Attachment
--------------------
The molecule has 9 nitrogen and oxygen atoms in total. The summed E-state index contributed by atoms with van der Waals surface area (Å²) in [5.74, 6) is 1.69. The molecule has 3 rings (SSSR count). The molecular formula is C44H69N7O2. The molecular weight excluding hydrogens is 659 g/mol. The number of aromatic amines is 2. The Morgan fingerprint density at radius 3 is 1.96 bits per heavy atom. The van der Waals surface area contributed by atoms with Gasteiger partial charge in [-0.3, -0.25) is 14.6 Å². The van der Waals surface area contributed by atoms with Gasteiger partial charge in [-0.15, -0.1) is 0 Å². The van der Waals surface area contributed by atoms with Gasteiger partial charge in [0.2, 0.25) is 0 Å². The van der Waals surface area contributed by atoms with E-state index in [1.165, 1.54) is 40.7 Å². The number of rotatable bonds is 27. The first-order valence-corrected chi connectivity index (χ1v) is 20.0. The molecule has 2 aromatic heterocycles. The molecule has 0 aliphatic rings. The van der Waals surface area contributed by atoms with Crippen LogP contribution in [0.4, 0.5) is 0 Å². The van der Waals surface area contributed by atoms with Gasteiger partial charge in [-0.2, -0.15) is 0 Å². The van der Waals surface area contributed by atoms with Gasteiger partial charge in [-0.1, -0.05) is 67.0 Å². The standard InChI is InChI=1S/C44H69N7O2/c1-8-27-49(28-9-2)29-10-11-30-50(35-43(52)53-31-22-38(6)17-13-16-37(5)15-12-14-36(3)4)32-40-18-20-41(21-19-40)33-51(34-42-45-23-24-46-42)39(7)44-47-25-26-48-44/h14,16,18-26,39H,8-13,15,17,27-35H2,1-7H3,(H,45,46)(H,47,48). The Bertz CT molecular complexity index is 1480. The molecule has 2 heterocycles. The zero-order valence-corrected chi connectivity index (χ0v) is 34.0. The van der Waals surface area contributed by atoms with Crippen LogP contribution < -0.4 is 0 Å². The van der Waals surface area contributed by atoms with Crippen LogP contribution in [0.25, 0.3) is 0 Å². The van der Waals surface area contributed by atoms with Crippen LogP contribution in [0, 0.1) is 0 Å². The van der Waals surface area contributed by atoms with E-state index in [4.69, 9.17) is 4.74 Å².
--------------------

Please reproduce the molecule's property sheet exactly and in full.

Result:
The molecule has 9 nitrogen and oxygen atoms in total. The summed E-state index contributed by atoms with van der Waals surface area (Å²) in [5.74, 6) is 1.69. The molecule has 3 rings (SSSR count). The molecular formula is C44H69N7O2. The molecular weight excluding hydrogens is 659 g/mol. The number of aromatic amines is 2. The Morgan fingerprint density at radius 3 is 1.96 bits per heavy atom. The van der Waals surface area contributed by atoms with Gasteiger partial charge in [-0.3, -0.25) is 14.6 Å². The van der Waals surface area contributed by atoms with Gasteiger partial charge in [-0.15, -0.1) is 0 Å². The van der Waals surface area contributed by atoms with Gasteiger partial charge in [0.2, 0.25) is 0 Å². The van der Waals surface area contributed by atoms with E-state index in [1.165, 1.54) is 40.7 Å². The number of rotatable bonds is 27. The first-order valence-corrected chi connectivity index (χ1v) is 20.0. The molecule has 2 aromatic heterocycles. The molecule has 0 aliphatic rings. The van der Waals surface area contributed by atoms with Crippen LogP contribution in [0.4, 0.5) is 0 Å². The van der Waals surface area contributed by atoms with Gasteiger partial charge in [-0.2, -0.15) is 0 Å². The van der Waals surface area contributed by atoms with Gasteiger partial charge in [-0.1, -0.05) is 67.0 Å². The standard InChI is InChI=1S/C44H69N7O2/c1-8-27-49(28-9-2)29-10-11-30-50(35-43(52)53-31-22-38(6)17-13-16-37(5)15-12-14-36(3)4)32-40-18-20-41(21-19-40)33-51(34-42-45-23-24-46-42)39(7)44-47-25-26-48-44/h14,16,18-26,39H,8-13,15,17,27-35H2,1-7H3,(H,45,46)(H,47,48). The Bertz CT molecular complexity index is 1480. The molecule has 2 heterocycles. The zero-order valence-corrected chi connectivity index (χ0v) is 34.0. The van der Waals surface area contributed by atoms with Crippen LogP contribution < -0.4 is 0 Å². The van der Waals surface area contributed by atoms with Crippen LogP contribution in [0.25, 0.3) is 0 Å². The van der Waals surface area contributed by atoms with Crippen LogP contribution in [0, 0.1) is 0 Å². The van der Waals surface area contributed by atoms with E-state index in [4.69, 9.17) is 4.74 Å².